NEW YORK (9/24/14)--Prize-linked savings accounts, a credit union-backed program that incentivizes members to save in a fun and innovative way, earned the national spotlight this week with two major online publications featuring the programs.
On USNews.com, Bill Hampel, chief economist for the Credit Union National Association, was quoted saying that research shows many people who wouldn't normally consider building up their savings, opened and kept open savings accounts because of the programs.
"It is really hard to get some people to build up savings balances, especially in the bottom half of the income distribution," Hampel told U.S. News and World Report (Sept. 23).
Hampel also acknowledged a "lottery style" savings product may raise some eyebrows, but that it's only a matter of time before lawmakers see the true value of the program.
Prize-linked savings programs reward members who put money into savings accounts with entries into raffles for cash prizes. Those who win the monthly and annual raffles pick up some extra cash, while those who don't still walk away with solid savings accounts and stronger financial health.
"Lower-income people lose money in lotteries with no redeeming values whatsoever, so there's a stigma (around traditional lotteries)," Hampel said. "It takes a little while for policymakers to get their arms around combining something that can be bad for consumers and turning it into something that can be good for consumers."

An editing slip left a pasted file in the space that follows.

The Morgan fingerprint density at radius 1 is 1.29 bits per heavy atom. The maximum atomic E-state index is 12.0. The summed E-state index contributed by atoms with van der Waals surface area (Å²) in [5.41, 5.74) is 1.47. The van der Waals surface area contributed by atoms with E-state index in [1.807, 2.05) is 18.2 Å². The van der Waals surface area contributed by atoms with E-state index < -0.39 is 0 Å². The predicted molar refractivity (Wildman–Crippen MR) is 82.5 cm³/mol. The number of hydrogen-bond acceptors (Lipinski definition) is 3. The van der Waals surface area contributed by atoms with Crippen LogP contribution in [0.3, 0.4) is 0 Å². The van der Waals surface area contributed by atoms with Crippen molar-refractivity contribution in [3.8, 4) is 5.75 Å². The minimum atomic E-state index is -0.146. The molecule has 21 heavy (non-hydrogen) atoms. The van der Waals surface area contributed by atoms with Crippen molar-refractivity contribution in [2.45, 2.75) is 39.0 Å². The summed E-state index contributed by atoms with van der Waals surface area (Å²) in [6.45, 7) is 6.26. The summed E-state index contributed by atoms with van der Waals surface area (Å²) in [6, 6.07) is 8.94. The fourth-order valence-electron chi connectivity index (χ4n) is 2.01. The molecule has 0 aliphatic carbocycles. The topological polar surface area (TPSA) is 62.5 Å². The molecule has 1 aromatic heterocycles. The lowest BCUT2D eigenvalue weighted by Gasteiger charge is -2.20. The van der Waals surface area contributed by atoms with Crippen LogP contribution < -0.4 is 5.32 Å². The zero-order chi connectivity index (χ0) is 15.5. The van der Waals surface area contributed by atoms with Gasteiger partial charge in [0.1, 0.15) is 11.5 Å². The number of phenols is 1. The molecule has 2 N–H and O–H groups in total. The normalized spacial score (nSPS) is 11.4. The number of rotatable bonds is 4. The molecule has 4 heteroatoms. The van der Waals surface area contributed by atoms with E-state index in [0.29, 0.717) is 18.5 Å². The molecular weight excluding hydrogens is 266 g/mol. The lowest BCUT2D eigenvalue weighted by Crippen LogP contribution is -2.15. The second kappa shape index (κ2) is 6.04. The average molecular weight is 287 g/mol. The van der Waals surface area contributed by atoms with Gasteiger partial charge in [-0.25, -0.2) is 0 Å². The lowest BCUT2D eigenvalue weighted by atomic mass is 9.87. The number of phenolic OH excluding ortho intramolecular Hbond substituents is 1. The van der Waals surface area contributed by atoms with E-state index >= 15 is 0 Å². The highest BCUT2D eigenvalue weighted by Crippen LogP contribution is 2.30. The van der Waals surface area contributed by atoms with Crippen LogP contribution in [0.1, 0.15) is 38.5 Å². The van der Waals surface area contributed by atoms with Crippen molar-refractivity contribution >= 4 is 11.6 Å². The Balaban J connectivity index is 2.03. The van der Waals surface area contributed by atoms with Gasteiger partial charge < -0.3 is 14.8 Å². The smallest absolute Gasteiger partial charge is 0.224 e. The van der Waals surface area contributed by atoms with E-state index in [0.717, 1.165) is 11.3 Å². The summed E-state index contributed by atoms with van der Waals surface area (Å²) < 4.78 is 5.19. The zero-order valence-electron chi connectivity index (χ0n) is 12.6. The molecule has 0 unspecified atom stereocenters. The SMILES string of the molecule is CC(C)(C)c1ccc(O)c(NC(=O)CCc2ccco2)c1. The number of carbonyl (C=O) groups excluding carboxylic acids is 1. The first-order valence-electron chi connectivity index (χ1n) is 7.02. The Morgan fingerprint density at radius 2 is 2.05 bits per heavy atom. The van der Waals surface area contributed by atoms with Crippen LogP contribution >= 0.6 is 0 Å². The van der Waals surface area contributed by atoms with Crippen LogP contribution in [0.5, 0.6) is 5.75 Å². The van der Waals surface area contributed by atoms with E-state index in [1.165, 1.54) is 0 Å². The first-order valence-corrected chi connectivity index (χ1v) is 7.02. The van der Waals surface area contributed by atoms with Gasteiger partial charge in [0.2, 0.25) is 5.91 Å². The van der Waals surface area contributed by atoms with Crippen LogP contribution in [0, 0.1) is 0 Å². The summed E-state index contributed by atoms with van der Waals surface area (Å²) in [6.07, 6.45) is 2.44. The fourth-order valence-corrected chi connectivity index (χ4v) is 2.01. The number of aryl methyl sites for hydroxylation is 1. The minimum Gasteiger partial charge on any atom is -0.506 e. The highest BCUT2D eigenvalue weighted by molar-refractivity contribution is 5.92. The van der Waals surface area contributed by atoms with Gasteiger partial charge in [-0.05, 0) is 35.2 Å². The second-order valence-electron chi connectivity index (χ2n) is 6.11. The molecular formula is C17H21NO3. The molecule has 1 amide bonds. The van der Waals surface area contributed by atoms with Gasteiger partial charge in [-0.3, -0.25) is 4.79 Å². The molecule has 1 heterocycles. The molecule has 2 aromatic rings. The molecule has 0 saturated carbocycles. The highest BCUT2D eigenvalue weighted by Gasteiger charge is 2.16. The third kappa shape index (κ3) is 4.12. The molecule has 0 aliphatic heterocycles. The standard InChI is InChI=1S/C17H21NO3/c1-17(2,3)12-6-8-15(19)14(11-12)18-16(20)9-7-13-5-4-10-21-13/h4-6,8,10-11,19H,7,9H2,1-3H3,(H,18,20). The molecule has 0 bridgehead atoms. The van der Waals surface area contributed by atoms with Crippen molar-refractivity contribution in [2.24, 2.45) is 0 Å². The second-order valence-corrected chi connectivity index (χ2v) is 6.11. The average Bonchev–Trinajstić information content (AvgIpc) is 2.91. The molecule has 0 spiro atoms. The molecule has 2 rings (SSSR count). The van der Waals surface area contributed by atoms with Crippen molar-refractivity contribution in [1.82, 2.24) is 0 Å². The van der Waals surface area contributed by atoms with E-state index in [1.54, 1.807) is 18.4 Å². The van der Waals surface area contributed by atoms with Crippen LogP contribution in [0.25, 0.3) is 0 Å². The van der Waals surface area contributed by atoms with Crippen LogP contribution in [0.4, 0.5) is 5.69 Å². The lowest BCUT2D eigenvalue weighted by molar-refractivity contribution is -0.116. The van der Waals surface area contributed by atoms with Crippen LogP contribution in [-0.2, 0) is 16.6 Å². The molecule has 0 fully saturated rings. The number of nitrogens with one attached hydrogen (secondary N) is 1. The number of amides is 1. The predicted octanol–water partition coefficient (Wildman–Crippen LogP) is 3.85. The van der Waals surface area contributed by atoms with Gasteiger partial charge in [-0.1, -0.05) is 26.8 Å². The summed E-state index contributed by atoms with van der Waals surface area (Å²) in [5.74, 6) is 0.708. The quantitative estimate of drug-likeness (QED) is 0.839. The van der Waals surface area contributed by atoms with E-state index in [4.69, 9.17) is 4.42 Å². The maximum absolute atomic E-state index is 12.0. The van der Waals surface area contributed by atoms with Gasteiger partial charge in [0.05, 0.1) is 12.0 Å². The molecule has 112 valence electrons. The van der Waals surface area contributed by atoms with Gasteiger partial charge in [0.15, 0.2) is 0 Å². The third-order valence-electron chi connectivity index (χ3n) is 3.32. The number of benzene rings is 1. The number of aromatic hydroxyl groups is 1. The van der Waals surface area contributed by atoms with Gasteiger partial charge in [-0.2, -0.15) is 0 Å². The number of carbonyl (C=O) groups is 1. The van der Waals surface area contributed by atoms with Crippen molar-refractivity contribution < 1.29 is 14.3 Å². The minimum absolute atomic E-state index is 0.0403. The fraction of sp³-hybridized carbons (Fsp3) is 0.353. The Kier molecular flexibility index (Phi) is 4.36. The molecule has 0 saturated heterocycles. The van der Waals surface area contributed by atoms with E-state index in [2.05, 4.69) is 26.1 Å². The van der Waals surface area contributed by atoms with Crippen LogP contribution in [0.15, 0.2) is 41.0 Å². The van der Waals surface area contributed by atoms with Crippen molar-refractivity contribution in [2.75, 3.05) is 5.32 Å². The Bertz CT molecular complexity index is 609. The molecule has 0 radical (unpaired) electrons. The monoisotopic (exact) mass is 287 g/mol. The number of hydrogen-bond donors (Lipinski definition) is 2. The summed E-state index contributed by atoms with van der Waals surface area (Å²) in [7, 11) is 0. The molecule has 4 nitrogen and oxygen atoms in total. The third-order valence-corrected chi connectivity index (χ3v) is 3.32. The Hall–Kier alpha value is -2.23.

In an article from Bloomberg.com this week, meanwhile, the author notes the popularity of prize-linked savings accounts around the world. The programs thrive in places such as the United Kingdom, New Zealand and Sweden.
The article also highlights the largest of the prize-linked savings programs found in the United States, Save to Win, which began in Michigan in 2009 and is now available in four states.
Prize-linked savings accounts are also legal in Nebraska, North Carolina, Washington, Connecticut, Indiana, Maine, Maryland and Rhode Island. A bill making its way through Congress could make it legal for banks to offer the accounts, according to Bloomberg.com.
"A prize-linked savings account won't help raise incomes, and it won't lower the costs of health care or housing," the article's author, Ben Steverman, said. "But it may nudge Americans to pay just a little more attention to their savings, so that an unexpected expense doesn't become a financial disaster."